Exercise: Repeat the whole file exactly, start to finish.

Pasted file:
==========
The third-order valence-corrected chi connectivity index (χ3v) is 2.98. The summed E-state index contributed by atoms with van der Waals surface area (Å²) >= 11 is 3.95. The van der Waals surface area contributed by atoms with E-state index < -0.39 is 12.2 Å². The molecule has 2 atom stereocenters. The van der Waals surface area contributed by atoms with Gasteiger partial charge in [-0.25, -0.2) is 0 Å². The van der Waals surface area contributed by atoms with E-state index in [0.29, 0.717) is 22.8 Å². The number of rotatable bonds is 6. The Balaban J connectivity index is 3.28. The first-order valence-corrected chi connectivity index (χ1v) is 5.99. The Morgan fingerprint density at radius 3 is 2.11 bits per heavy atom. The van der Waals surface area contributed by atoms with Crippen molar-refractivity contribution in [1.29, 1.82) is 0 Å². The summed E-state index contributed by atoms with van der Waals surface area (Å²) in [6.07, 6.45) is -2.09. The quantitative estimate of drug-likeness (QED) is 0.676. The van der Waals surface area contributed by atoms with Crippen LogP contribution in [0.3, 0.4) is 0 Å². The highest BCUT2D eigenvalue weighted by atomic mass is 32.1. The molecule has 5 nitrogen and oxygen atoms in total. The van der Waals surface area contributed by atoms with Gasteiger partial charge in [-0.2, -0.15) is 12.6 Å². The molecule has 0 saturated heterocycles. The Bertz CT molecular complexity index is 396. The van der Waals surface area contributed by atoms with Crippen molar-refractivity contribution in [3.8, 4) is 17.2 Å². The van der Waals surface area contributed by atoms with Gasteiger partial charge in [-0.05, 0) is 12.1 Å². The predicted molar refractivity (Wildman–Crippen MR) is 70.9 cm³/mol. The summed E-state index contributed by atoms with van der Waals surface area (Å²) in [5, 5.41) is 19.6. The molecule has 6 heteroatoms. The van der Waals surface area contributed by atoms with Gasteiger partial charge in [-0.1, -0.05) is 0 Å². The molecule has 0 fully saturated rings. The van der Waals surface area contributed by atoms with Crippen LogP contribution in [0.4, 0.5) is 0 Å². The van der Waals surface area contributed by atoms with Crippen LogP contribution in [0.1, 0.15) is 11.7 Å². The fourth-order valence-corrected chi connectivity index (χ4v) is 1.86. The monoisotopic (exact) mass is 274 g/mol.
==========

The third-order valence-corrected chi connectivity index (χ3v) is 2.98. The summed E-state index contributed by atoms with van der Waals surface area (Å²) >= 11 is 3.95. The van der Waals surface area contributed by atoms with E-state index < -0.39 is 12.2 Å². The molecule has 2 atom stereocenters. The van der Waals surface area contributed by atoms with Gasteiger partial charge in [-0.25, -0.2) is 0 Å². The van der Waals surface area contributed by atoms with E-state index in [0.29, 0.717) is 22.8 Å². The number of rotatable bonds is 6. The Balaban J connectivity index is 3.28. The first-order valence-corrected chi connectivity index (χ1v) is 5.99. The Morgan fingerprint density at radius 3 is 2.11 bits per heavy atom. The van der Waals surface area contributed by atoms with Crippen molar-refractivity contribution in [1.29, 1.82) is 0 Å². The summed E-state index contributed by atoms with van der Waals surface area (Å²) in [6.07, 6.45) is -2.09. The quantitative estimate of drug-likeness (QED) is 0.676. The van der Waals surface area contributed by atoms with Crippen LogP contribution in [0.3, 0.4) is 0 Å². The highest BCUT2D eigenvalue weighted by atomic mass is 32.1. The molecule has 5 nitrogen and oxygen atoms in total. The van der Waals surface area contributed by atoms with Gasteiger partial charge in [-0.2, -0.15) is 12.6 Å². The molecule has 0 saturated heterocycles. The Bertz CT molecular complexity index is 396. The van der Waals surface area contributed by atoms with Crippen molar-refractivity contribution in [3.8, 4) is 17.2 Å². The van der Waals surface area contributed by atoms with Gasteiger partial charge in [-0.05, 0) is 12.1 Å². The predicted molar refractivity (Wildman–Crippen MR) is 70.9 cm³/mol. The summed E-state index contributed by atoms with van der Waals surface area (Å²) in [5, 5.41) is 19.6. The molecule has 6 heteroatoms. The van der Waals surface area contributed by atoms with Gasteiger partial charge in [-0.1, -0.05) is 0 Å². The molecule has 0 fully saturated rings. The van der Waals surface area contributed by atoms with Crippen LogP contribution in [0.4, 0.5) is 0 Å². The van der Waals surface area contributed by atoms with Crippen LogP contribution in [0.1, 0.15) is 11.7 Å². The fourth-order valence-corrected chi connectivity index (χ4v) is 1.86. The monoisotopic (exact) mass is 274 g/mol.